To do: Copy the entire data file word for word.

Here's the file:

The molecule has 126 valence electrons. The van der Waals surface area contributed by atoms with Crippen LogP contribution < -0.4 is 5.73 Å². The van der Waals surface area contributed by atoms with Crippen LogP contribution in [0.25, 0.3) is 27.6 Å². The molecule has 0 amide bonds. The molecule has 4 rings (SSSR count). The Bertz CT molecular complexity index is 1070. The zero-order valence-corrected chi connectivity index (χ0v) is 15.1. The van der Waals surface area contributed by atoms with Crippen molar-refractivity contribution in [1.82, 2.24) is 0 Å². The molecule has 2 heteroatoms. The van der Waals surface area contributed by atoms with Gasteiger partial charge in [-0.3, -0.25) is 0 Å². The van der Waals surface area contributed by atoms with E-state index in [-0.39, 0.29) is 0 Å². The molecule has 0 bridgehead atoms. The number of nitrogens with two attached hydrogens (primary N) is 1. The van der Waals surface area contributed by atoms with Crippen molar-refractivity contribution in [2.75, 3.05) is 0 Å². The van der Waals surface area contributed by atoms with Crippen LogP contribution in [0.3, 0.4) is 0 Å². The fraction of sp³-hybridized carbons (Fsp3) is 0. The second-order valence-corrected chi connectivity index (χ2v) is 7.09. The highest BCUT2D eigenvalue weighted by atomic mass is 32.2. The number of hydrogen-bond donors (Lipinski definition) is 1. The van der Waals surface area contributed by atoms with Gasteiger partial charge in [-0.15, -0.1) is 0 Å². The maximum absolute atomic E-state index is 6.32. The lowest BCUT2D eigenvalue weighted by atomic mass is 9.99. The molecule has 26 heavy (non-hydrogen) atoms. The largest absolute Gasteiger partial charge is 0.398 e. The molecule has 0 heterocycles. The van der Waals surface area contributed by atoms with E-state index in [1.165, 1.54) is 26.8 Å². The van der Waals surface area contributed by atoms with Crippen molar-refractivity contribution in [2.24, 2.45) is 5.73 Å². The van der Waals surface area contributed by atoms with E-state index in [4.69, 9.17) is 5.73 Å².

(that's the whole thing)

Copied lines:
The molecule has 126 valence electrons. The van der Waals surface area contributed by atoms with Crippen LogP contribution < -0.4 is 5.73 Å². The van der Waals surface area contributed by atoms with Crippen LogP contribution in [0.25, 0.3) is 27.6 Å². The molecule has 0 amide bonds. The molecule has 4 rings (SSSR count). The Bertz CT molecular complexity index is 1070. The zero-order valence-corrected chi connectivity index (χ0v) is 15.1. The van der Waals surface area contributed by atoms with Crippen molar-refractivity contribution in [1.82, 2.24) is 0 Å². The molecule has 2 heteroatoms. The van der Waals surface area contributed by atoms with Gasteiger partial charge in [-0.3, -0.25) is 0 Å². The van der Waals surface area contributed by atoms with E-state index in [-0.39, 0.29) is 0 Å². The molecule has 0 bridgehead atoms. The number of nitrogens with two attached hydrogens (primary N) is 1. The van der Waals surface area contributed by atoms with Crippen molar-refractivity contribution in [2.75, 3.05) is 0 Å². The van der Waals surface area contributed by atoms with Crippen LogP contribution in [0.3, 0.4) is 0 Å². The fraction of sp³-hybridized carbons (Fsp3) is 0. The second-order valence-corrected chi connectivity index (χ2v) is 7.09. The highest BCUT2D eigenvalue weighted by atomic mass is 32.2. The number of hydrogen-bond donors (Lipinski definition) is 1. The van der Waals surface area contributed by atoms with Gasteiger partial charge in [-0.15, -0.1) is 0 Å². The maximum absolute atomic E-state index is 6.32. The lowest BCUT2D eigenvalue weighted by atomic mass is 9.99. The molecule has 26 heavy (non-hydrogen) atoms. The largest absolute Gasteiger partial charge is 0.398 e. The molecule has 0 heterocycles. The van der Waals surface area contributed by atoms with E-state index in [1.165, 1.54) is 26.8 Å². The van der Waals surface area contributed by atoms with Crippen molar-refractivity contribution in [2.24, 2.45) is 5.73 Å². The van der Waals surface area contributed by atoms with E-state index in [4.69, 9.17) is 5.73 Å².